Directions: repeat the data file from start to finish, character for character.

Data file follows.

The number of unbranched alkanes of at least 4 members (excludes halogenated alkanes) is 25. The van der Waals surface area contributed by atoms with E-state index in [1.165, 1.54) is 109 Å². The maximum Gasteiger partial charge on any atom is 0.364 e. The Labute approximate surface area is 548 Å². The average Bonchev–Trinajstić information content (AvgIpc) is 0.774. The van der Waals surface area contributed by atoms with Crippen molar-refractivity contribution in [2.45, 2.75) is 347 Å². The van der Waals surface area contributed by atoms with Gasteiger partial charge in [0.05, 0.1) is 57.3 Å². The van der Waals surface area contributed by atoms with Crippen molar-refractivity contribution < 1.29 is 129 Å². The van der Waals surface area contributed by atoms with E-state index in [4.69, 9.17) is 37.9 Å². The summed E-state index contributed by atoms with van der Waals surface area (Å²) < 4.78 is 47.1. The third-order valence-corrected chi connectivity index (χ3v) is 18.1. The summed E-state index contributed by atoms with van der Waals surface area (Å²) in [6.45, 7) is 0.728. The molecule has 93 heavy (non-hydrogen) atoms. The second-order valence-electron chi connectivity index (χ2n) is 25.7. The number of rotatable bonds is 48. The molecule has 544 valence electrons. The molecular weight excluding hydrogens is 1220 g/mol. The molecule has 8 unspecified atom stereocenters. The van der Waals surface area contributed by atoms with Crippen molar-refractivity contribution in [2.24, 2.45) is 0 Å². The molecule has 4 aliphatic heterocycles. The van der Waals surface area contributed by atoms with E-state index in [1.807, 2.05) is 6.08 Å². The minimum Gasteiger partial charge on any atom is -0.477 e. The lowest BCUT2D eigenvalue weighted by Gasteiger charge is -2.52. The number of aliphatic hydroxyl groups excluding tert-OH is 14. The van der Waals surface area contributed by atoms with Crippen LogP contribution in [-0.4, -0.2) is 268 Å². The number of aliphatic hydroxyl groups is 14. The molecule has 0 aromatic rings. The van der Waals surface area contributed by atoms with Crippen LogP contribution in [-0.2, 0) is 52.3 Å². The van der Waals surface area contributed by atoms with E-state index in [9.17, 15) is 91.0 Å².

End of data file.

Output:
The number of unbranched alkanes of at least 4 members (excludes halogenated alkanes) is 25. The van der Waals surface area contributed by atoms with E-state index in [1.165, 1.54) is 109 Å². The maximum Gasteiger partial charge on any atom is 0.364 e. The Labute approximate surface area is 548 Å². The average Bonchev–Trinajstić information content (AvgIpc) is 0.774. The van der Waals surface area contributed by atoms with Crippen molar-refractivity contribution in [2.45, 2.75) is 347 Å². The van der Waals surface area contributed by atoms with Gasteiger partial charge in [0.05, 0.1) is 57.3 Å². The van der Waals surface area contributed by atoms with Crippen molar-refractivity contribution < 1.29 is 129 Å². The van der Waals surface area contributed by atoms with E-state index in [4.69, 9.17) is 37.9 Å². The summed E-state index contributed by atoms with van der Waals surface area (Å²) < 4.78 is 47.1. The third-order valence-corrected chi connectivity index (χ3v) is 18.1. The summed E-state index contributed by atoms with van der Waals surface area (Å²) in [6.45, 7) is 0.728. The molecule has 93 heavy (non-hydrogen) atoms. The second-order valence-electron chi connectivity index (χ2n) is 25.7. The number of rotatable bonds is 48. The molecule has 544 valence electrons. The molecular weight excluding hydrogens is 1220 g/mol. The molecule has 8 unspecified atom stereocenters. The van der Waals surface area contributed by atoms with Crippen molar-refractivity contribution in [2.24, 2.45) is 0 Å². The molecule has 4 aliphatic heterocycles. The van der Waals surface area contributed by atoms with E-state index in [1.807, 2.05) is 6.08 Å². The minimum Gasteiger partial charge on any atom is -0.477 e. The lowest BCUT2D eigenvalue weighted by Gasteiger charge is -2.52. The number of aliphatic hydroxyl groups excluding tert-OH is 14. The van der Waals surface area contributed by atoms with Crippen LogP contribution in [-0.4, -0.2) is 268 Å². The number of aliphatic hydroxyl groups is 14. The molecule has 0 aromatic rings. The van der Waals surface area contributed by atoms with Crippen LogP contribution in [-0.2, 0) is 52.3 Å². The van der Waals surface area contributed by atoms with E-state index in [9.17, 15) is 91.0 Å².